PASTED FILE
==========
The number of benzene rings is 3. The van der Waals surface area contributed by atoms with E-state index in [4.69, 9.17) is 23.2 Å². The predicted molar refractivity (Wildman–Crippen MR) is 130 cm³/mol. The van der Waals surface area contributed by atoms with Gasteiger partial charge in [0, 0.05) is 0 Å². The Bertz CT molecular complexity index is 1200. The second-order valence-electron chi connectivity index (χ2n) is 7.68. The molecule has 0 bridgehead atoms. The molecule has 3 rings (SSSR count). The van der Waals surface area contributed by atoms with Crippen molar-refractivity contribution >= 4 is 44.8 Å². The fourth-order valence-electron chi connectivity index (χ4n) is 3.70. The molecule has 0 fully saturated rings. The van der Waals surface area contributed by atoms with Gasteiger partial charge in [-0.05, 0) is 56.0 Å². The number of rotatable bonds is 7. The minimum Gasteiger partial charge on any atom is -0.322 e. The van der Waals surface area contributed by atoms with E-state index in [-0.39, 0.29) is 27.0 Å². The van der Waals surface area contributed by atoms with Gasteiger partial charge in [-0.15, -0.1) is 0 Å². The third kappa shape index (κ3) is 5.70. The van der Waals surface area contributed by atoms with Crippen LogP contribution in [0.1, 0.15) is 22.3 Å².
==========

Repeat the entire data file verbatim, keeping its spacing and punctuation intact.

The number of benzene rings is 3. The van der Waals surface area contributed by atoms with E-state index in [4.69, 9.17) is 23.2 Å². The predicted molar refractivity (Wildman–Crippen MR) is 130 cm³/mol. The van der Waals surface area contributed by atoms with Gasteiger partial charge in [0, 0.05) is 0 Å². The Bertz CT molecular complexity index is 1200. The second-order valence-electron chi connectivity index (χ2n) is 7.68. The molecule has 0 bridgehead atoms. The molecule has 3 rings (SSSR count). The van der Waals surface area contributed by atoms with Crippen molar-refractivity contribution >= 4 is 44.8 Å². The fourth-order valence-electron chi connectivity index (χ4n) is 3.70. The molecule has 0 fully saturated rings. The van der Waals surface area contributed by atoms with Gasteiger partial charge in [-0.05, 0) is 56.0 Å². The number of rotatable bonds is 7. The minimum Gasteiger partial charge on any atom is -0.322 e. The van der Waals surface area contributed by atoms with E-state index in [-0.39, 0.29) is 27.0 Å². The van der Waals surface area contributed by atoms with Gasteiger partial charge in [-0.15, -0.1) is 0 Å². The third kappa shape index (κ3) is 5.70. The van der Waals surface area contributed by atoms with Crippen LogP contribution in [0.1, 0.15) is 22.3 Å².